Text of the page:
A: The flashbacks show the full, generous life Jerome led at school and with his loving family. The courtroom flashbacks demonstrate how the police officer really was unconsciously racially biased. He insists that a 5 foot kid was a big, hulking, scary man. He says: "I feared for my life". Jerome believes he's lying but then wonders if you believe something is a truth so much - does it become an actual truth for the officer?


    Q: How difficult was it to develop Jerome and Emmett Till, a black child killed in the 1950s, in the story as 'ghosts boys'.

    A: Emmett Till was especially difficult because books and web-based media always insinuated that Emmett as a 14 old, was somehow responsible for his murder. They said he may have whistled at Ms. Carolyn Bryant, the storekeeper. He may have assaulted, pushed her against a wall., whistled
    at her, and said, "Heh, baby". I always suspected this was untrue.

    Ghost Boys was in copy-editing, when Mrs. Bryant admitted that she lied about Emmett physically and verbally assaulting her. Ghost Boys "bears witness" to the truth of Emmett's undoubtable innocence.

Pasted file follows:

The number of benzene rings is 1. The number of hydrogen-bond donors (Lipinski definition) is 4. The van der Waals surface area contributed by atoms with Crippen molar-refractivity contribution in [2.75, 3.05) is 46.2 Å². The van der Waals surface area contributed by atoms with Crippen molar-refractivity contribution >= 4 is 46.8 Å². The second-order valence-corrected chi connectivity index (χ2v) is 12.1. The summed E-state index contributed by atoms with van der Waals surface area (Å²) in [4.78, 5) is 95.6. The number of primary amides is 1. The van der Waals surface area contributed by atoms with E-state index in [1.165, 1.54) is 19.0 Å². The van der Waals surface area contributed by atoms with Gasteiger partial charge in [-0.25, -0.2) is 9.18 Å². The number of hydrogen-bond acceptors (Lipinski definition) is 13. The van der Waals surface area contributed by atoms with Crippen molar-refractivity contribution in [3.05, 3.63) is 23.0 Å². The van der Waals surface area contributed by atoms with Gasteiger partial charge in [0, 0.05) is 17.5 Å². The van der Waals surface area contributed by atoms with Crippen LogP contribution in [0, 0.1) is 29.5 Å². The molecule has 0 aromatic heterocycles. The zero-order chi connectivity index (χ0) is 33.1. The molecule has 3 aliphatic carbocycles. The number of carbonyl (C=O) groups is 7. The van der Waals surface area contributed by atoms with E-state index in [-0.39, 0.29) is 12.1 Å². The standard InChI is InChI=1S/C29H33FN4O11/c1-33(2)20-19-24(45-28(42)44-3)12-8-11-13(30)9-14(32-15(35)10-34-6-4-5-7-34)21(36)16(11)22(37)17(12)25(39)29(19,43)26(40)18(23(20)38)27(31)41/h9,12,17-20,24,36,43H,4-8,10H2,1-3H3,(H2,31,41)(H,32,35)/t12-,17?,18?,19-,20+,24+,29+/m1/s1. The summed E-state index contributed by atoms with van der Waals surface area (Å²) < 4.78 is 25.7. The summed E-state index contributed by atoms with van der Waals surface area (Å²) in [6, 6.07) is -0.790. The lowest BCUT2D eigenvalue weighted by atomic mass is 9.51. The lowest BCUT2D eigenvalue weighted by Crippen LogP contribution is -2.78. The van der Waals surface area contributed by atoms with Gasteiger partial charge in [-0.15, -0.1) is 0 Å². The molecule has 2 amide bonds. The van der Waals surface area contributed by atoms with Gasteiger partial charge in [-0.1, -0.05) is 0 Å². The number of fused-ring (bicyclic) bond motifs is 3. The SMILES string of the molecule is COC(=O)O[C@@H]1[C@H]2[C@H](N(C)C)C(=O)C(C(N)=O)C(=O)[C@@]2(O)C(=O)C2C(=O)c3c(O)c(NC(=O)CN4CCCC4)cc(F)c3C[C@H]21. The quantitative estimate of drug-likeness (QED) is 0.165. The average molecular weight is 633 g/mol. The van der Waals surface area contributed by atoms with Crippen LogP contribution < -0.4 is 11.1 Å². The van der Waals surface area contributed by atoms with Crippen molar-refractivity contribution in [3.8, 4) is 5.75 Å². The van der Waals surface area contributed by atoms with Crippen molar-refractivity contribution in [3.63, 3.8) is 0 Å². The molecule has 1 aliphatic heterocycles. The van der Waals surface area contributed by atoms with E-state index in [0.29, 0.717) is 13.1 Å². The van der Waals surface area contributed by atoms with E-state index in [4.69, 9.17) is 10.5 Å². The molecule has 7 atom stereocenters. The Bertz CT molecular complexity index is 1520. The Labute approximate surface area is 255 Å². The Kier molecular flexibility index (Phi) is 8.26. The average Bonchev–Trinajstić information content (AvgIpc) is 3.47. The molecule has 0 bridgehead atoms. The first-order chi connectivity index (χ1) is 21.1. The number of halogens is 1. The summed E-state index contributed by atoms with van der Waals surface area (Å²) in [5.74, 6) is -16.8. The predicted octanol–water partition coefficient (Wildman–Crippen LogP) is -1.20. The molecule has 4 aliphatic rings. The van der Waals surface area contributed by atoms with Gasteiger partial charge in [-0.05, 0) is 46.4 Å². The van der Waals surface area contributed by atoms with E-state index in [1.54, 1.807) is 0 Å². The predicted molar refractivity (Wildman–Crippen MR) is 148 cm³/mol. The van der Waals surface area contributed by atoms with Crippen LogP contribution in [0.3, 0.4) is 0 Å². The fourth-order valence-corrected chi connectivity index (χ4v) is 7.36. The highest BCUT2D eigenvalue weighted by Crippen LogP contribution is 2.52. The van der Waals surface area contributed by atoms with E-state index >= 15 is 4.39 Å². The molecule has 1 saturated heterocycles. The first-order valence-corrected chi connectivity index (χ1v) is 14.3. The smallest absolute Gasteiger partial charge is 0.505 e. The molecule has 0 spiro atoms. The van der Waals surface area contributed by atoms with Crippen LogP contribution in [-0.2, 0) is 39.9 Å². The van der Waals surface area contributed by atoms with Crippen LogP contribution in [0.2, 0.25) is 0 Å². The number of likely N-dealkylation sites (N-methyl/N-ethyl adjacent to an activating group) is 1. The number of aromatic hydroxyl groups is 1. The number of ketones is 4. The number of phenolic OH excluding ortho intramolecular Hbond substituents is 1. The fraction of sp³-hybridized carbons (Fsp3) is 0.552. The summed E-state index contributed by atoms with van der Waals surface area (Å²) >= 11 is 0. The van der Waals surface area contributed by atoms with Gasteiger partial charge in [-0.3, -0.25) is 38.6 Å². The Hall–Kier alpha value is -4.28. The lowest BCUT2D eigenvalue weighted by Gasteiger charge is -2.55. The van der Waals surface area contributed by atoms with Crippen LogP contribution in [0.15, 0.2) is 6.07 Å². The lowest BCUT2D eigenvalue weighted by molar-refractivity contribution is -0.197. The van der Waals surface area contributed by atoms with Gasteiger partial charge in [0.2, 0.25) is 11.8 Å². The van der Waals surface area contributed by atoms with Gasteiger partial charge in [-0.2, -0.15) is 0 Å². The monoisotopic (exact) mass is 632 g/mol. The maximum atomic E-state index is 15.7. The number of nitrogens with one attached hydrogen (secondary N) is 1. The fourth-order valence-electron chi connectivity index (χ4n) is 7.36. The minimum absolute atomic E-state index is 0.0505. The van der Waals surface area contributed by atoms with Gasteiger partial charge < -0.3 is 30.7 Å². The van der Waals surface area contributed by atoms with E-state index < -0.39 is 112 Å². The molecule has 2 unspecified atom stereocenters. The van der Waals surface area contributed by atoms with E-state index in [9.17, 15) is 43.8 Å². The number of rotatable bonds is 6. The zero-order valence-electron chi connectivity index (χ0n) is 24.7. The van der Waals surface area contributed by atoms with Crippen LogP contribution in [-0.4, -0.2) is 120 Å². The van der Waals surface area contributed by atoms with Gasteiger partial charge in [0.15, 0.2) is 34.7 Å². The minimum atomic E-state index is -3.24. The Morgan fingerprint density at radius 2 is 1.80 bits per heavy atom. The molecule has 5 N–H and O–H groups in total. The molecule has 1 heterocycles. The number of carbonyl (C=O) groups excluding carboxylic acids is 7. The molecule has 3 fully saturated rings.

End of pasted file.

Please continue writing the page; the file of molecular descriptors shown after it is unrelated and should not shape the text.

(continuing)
Q: The ghost boys' intention is to try to prevent what happened to them from happening to others, to ask the living to 'bear witness' - as does the police officer's child, Sarah. Is this also how you see your role as the author of Ghost Boys?

    A: Absolutely! Storytelling is the human discourse that unites and inspires us all. Young readers will "live and make the world better". They will tell their own powerful stories. And because of the example of booksellers, teachers, and parents, they will hand a book to their future children. And another generation, future books may indeed fulfill Jerome's admonition -
    "Don't let me/(Or anyone else)/Tell this tale again/Peace out/Ghost Boy".


    Q: The characters celebrate those who have died in the Day of the Dead. Why was it important for you to have this celebration in the novel?

    A: I wanted to show the kinship between Hispanic and African tradition regarding ancestors and a belief in the dead. Because of his cultural beliefs in ancestors and Day of the Dead rituals, Carlos already has a friendship with Jerome that extends beyond life. It was exciting to me that Carlos's
    Hispanic traditions mirrored Jerome's Grandmother's African diasporic belief that "Every goodbye ain't gone". Throughout the world honouring the dead is a cultural theme. Over a million African slaves were in colonial Mexico and their afterlife beliefs may have influenced Day of the Dead and
    vice versa.


    Q: How did the writing of this book compare with others you have written?